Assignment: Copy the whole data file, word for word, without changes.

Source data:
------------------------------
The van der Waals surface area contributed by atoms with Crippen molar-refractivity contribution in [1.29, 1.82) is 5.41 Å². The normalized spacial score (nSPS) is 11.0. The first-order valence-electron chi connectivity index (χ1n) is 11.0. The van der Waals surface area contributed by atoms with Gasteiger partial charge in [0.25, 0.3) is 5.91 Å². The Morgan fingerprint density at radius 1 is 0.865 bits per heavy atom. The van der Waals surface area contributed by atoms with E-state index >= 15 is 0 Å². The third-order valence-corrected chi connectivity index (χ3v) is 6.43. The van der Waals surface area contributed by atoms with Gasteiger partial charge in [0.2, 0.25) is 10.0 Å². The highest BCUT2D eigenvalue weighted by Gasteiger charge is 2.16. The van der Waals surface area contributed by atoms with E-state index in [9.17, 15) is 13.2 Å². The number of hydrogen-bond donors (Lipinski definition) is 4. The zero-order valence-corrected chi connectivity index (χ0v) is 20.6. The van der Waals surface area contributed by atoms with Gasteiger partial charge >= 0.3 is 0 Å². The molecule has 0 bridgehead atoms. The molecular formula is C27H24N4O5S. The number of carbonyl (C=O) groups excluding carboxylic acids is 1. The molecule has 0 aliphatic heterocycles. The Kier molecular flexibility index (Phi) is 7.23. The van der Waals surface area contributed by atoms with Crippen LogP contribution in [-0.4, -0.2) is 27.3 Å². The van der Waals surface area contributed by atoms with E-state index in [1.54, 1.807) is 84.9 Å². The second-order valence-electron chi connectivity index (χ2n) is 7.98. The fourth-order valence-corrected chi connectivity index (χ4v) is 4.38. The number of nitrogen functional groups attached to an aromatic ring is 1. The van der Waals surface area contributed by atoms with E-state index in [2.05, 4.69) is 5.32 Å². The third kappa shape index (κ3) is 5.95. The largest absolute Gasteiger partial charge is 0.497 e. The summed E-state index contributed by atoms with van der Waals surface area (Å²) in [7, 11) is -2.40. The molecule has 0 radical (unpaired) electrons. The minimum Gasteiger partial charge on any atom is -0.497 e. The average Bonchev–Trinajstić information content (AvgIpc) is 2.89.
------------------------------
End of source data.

The van der Waals surface area contributed by atoms with Crippen molar-refractivity contribution in [1.29, 1.82) is 5.41 Å². The normalized spacial score (nSPS) is 11.0. The first-order valence-electron chi connectivity index (χ1n) is 11.0. The van der Waals surface area contributed by atoms with Gasteiger partial charge in [0.25, 0.3) is 5.91 Å². The Morgan fingerprint density at radius 1 is 0.865 bits per heavy atom. The van der Waals surface area contributed by atoms with E-state index >= 15 is 0 Å². The third-order valence-corrected chi connectivity index (χ3v) is 6.43. The van der Waals surface area contributed by atoms with Gasteiger partial charge in [0.2, 0.25) is 10.0 Å². The highest BCUT2D eigenvalue weighted by Gasteiger charge is 2.16. The van der Waals surface area contributed by atoms with E-state index in [9.17, 15) is 13.2 Å². The number of hydrogen-bond donors (Lipinski definition) is 4. The zero-order valence-corrected chi connectivity index (χ0v) is 20.6. The van der Waals surface area contributed by atoms with Gasteiger partial charge >= 0.3 is 0 Å². The molecule has 0 bridgehead atoms. The molecular formula is C27H24N4O5S. The number of carbonyl (C=O) groups excluding carboxylic acids is 1. The molecule has 0 aliphatic heterocycles. The Kier molecular flexibility index (Phi) is 7.23. The van der Waals surface area contributed by atoms with Crippen LogP contribution in [-0.4, -0.2) is 27.3 Å². The van der Waals surface area contributed by atoms with E-state index in [1.54, 1.807) is 84.9 Å². The second-order valence-electron chi connectivity index (χ2n) is 7.98. The fourth-order valence-corrected chi connectivity index (χ4v) is 4.38. The number of nitrogen functional groups attached to an aromatic ring is 1. The van der Waals surface area contributed by atoms with E-state index in [2.05, 4.69) is 5.32 Å². The third kappa shape index (κ3) is 5.95. The largest absolute Gasteiger partial charge is 0.497 e. The summed E-state index contributed by atoms with van der Waals surface area (Å²) in [7, 11) is -2.40. The molecule has 0 radical (unpaired) electrons. The minimum Gasteiger partial charge on any atom is -0.497 e. The average Bonchev–Trinajstić information content (AvgIpc) is 2.89.